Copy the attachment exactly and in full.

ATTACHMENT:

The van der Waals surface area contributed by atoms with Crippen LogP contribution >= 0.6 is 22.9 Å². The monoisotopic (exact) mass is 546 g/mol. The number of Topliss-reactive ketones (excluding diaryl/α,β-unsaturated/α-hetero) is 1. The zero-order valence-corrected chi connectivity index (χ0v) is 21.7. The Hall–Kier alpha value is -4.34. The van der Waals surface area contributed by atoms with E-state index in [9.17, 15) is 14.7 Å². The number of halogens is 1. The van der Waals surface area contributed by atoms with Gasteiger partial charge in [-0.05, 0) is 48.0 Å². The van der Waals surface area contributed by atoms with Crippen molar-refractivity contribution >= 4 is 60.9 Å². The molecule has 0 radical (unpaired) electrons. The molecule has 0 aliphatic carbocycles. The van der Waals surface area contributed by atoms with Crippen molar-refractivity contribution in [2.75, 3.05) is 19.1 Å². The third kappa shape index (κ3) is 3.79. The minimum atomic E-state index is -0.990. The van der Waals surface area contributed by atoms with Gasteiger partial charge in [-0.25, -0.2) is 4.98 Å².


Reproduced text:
The van der Waals surface area contributed by atoms with Crippen LogP contribution >= 0.6 is 22.9 Å². The monoisotopic (exact) mass is 546 g/mol. The number of Topliss-reactive ketones (excluding diaryl/α,β-unsaturated/α-hetero) is 1. The zero-order valence-corrected chi connectivity index (χ0v) is 21.7. The Hall–Kier alpha value is -4.34. The van der Waals surface area contributed by atoms with E-state index in [9.17, 15) is 14.7 Å². The number of halogens is 1. The van der Waals surface area contributed by atoms with Gasteiger partial charge in [-0.05, 0) is 48.0 Å². The van der Waals surface area contributed by atoms with Crippen molar-refractivity contribution >= 4 is 60.9 Å². The molecule has 0 radical (unpaired) electrons. The molecule has 0 aliphatic carbocycles. The van der Waals surface area contributed by atoms with Crippen molar-refractivity contribution in [2.75, 3.05) is 19.1 Å². The third kappa shape index (κ3) is 3.79. The minimum atomic E-state index is -0.990. The van der Waals surface area contributed by atoms with Gasteiger partial charge in [-0.25, -0.2) is 4.98 Å².